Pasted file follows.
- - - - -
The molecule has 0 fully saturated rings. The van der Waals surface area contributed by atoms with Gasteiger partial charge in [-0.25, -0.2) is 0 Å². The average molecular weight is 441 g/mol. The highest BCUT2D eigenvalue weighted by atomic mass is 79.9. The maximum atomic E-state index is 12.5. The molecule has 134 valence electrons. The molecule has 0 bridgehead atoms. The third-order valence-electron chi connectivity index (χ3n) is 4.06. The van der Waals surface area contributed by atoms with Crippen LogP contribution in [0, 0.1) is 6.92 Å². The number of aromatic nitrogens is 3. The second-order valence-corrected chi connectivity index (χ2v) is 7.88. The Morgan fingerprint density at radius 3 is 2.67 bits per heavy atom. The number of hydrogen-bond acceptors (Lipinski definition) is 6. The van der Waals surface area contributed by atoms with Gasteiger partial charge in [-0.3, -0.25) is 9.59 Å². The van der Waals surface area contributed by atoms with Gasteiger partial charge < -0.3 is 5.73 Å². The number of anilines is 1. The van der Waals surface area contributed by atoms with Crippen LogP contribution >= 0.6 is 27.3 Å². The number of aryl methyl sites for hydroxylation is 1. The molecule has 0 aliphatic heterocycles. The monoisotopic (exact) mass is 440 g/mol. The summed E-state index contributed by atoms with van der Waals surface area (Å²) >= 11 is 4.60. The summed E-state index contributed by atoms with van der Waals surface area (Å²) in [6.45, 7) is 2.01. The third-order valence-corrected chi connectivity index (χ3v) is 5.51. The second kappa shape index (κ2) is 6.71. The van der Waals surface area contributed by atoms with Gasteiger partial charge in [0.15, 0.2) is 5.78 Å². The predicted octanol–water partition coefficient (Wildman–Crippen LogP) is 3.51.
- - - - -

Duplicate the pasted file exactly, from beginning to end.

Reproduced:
The molecule has 0 fully saturated rings. The van der Waals surface area contributed by atoms with Gasteiger partial charge in [-0.25, -0.2) is 0 Å². The average molecular weight is 441 g/mol. The highest BCUT2D eigenvalue weighted by atomic mass is 79.9. The maximum atomic E-state index is 12.5. The molecule has 134 valence electrons. The molecule has 0 bridgehead atoms. The third-order valence-electron chi connectivity index (χ3n) is 4.06. The van der Waals surface area contributed by atoms with Crippen LogP contribution in [0, 0.1) is 6.92 Å². The number of aromatic nitrogens is 3. The second-order valence-corrected chi connectivity index (χ2v) is 7.88. The Morgan fingerprint density at radius 3 is 2.67 bits per heavy atom. The number of hydrogen-bond acceptors (Lipinski definition) is 6. The van der Waals surface area contributed by atoms with Gasteiger partial charge in [-0.3, -0.25) is 9.59 Å². The van der Waals surface area contributed by atoms with Gasteiger partial charge < -0.3 is 5.73 Å². The number of anilines is 1. The van der Waals surface area contributed by atoms with Crippen LogP contribution >= 0.6 is 27.3 Å². The number of aryl methyl sites for hydroxylation is 1. The molecule has 0 aliphatic heterocycles. The monoisotopic (exact) mass is 440 g/mol. The summed E-state index contributed by atoms with van der Waals surface area (Å²) >= 11 is 4.60. The summed E-state index contributed by atoms with van der Waals surface area (Å²) in [6.45, 7) is 2.01. The third-order valence-corrected chi connectivity index (χ3v) is 5.51. The second kappa shape index (κ2) is 6.71. The van der Waals surface area contributed by atoms with Gasteiger partial charge in [0.15, 0.2) is 5.78 Å². The predicted octanol–water partition coefficient (Wildman–Crippen LogP) is 3.51.